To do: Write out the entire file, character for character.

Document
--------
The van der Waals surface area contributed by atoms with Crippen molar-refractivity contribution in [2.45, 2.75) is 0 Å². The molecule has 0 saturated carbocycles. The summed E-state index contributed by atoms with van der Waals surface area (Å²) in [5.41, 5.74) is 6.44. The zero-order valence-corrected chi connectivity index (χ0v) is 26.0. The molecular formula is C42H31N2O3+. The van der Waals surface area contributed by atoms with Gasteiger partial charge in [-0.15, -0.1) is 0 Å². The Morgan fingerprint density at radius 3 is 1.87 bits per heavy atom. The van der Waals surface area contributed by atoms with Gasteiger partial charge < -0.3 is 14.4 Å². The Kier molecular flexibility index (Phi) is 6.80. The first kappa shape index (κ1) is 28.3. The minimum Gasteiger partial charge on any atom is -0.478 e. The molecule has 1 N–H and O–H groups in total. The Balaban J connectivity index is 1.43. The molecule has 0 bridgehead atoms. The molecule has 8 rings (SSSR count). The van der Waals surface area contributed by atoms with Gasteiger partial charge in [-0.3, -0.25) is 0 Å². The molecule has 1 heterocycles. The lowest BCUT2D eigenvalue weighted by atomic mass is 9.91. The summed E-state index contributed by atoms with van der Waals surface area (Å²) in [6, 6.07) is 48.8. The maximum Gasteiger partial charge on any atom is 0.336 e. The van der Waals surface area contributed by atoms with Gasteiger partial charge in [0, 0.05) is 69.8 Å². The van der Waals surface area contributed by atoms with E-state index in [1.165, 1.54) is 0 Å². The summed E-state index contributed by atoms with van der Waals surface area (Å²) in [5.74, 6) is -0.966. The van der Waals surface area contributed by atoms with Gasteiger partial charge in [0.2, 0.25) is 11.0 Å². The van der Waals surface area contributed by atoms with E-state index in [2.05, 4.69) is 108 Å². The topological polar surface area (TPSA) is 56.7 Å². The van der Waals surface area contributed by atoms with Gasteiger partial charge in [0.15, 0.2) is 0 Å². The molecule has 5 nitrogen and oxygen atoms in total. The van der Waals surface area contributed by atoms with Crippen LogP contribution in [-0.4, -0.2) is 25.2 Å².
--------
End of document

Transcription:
The van der Waals surface area contributed by atoms with Crippen molar-refractivity contribution in [2.45, 2.75) is 0 Å². The molecule has 0 saturated carbocycles. The summed E-state index contributed by atoms with van der Waals surface area (Å²) in [5.41, 5.74) is 6.44. The zero-order valence-corrected chi connectivity index (χ0v) is 26.0. The molecular formula is C42H31N2O3+. The van der Waals surface area contributed by atoms with Gasteiger partial charge in [-0.15, -0.1) is 0 Å². The Morgan fingerprint density at radius 3 is 1.87 bits per heavy atom. The van der Waals surface area contributed by atoms with Gasteiger partial charge < -0.3 is 14.4 Å². The Kier molecular flexibility index (Phi) is 6.80. The first kappa shape index (κ1) is 28.3. The minimum Gasteiger partial charge on any atom is -0.478 e. The molecule has 1 N–H and O–H groups in total. The Balaban J connectivity index is 1.43. The molecule has 0 bridgehead atoms. The molecule has 8 rings (SSSR count). The van der Waals surface area contributed by atoms with Gasteiger partial charge in [-0.3, -0.25) is 0 Å². The molecule has 1 heterocycles. The lowest BCUT2D eigenvalue weighted by atomic mass is 9.91. The summed E-state index contributed by atoms with van der Waals surface area (Å²) in [6, 6.07) is 48.8. The maximum Gasteiger partial charge on any atom is 0.336 e. The van der Waals surface area contributed by atoms with Gasteiger partial charge in [0, 0.05) is 69.8 Å². The van der Waals surface area contributed by atoms with E-state index in [1.165, 1.54) is 0 Å². The summed E-state index contributed by atoms with van der Waals surface area (Å²) in [5.74, 6) is -0.966. The van der Waals surface area contributed by atoms with Gasteiger partial charge in [0.2, 0.25) is 11.0 Å². The van der Waals surface area contributed by atoms with E-state index in [2.05, 4.69) is 108 Å². The topological polar surface area (TPSA) is 56.7 Å². The van der Waals surface area contributed by atoms with Gasteiger partial charge in [0.15, 0.2) is 0 Å². The molecule has 5 nitrogen and oxygen atoms in total. The van der Waals surface area contributed by atoms with Crippen LogP contribution in [-0.4, -0.2) is 25.2 Å².